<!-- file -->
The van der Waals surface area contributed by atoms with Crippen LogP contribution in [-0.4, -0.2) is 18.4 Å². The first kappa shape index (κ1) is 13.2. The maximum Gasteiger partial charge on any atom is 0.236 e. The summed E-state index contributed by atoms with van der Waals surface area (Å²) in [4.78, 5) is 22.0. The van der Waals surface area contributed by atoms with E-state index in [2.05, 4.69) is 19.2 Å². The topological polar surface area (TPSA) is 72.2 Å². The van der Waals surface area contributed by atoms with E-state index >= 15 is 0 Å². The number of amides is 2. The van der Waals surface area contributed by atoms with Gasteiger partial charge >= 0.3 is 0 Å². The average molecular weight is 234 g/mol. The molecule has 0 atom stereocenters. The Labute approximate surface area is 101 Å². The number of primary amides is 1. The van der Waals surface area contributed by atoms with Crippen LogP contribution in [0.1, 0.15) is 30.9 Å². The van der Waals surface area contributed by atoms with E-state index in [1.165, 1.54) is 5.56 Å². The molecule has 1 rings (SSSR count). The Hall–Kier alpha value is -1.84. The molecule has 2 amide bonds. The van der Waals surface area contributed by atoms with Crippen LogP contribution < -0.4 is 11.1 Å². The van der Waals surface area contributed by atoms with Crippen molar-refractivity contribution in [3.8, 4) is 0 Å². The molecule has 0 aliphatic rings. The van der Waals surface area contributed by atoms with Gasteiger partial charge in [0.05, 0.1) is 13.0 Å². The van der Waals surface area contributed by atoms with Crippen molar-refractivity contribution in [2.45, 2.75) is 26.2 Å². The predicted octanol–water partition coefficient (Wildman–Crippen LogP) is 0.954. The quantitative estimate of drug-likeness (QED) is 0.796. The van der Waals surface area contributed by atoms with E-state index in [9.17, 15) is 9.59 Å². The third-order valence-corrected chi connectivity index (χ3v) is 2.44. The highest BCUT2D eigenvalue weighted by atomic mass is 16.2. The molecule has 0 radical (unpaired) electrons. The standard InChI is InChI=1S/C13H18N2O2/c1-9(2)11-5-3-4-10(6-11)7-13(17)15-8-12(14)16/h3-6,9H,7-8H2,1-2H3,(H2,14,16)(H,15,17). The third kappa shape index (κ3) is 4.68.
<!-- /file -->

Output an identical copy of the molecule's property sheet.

The van der Waals surface area contributed by atoms with Crippen LogP contribution in [-0.4, -0.2) is 18.4 Å². The first kappa shape index (κ1) is 13.2. The maximum Gasteiger partial charge on any atom is 0.236 e. The summed E-state index contributed by atoms with van der Waals surface area (Å²) in [4.78, 5) is 22.0. The van der Waals surface area contributed by atoms with E-state index in [2.05, 4.69) is 19.2 Å². The topological polar surface area (TPSA) is 72.2 Å². The van der Waals surface area contributed by atoms with E-state index >= 15 is 0 Å². The number of amides is 2. The van der Waals surface area contributed by atoms with Gasteiger partial charge >= 0.3 is 0 Å². The average molecular weight is 234 g/mol. The molecule has 0 atom stereocenters. The Labute approximate surface area is 101 Å². The number of primary amides is 1. The van der Waals surface area contributed by atoms with Crippen LogP contribution in [0.1, 0.15) is 30.9 Å². The van der Waals surface area contributed by atoms with E-state index in [1.165, 1.54) is 5.56 Å². The molecule has 1 rings (SSSR count). The Hall–Kier alpha value is -1.84. The molecule has 2 amide bonds. The van der Waals surface area contributed by atoms with Crippen LogP contribution < -0.4 is 11.1 Å². The van der Waals surface area contributed by atoms with Crippen molar-refractivity contribution in [3.8, 4) is 0 Å². The molecule has 0 aliphatic rings. The van der Waals surface area contributed by atoms with Gasteiger partial charge in [0.05, 0.1) is 13.0 Å². The van der Waals surface area contributed by atoms with Crippen molar-refractivity contribution in [2.45, 2.75) is 26.2 Å². The predicted octanol–water partition coefficient (Wildman–Crippen LogP) is 0.954. The quantitative estimate of drug-likeness (QED) is 0.796. The van der Waals surface area contributed by atoms with E-state index in [9.17, 15) is 9.59 Å². The third-order valence-corrected chi connectivity index (χ3v) is 2.44. The highest BCUT2D eigenvalue weighted by atomic mass is 16.2. The molecule has 0 radical (unpaired) electrons. The standard InChI is InChI=1S/C13H18N2O2/c1-9(2)11-5-3-4-10(6-11)7-13(17)15-8-12(14)16/h3-6,9H,7-8H2,1-2H3,(H2,14,16)(H,15,17). The third kappa shape index (κ3) is 4.68.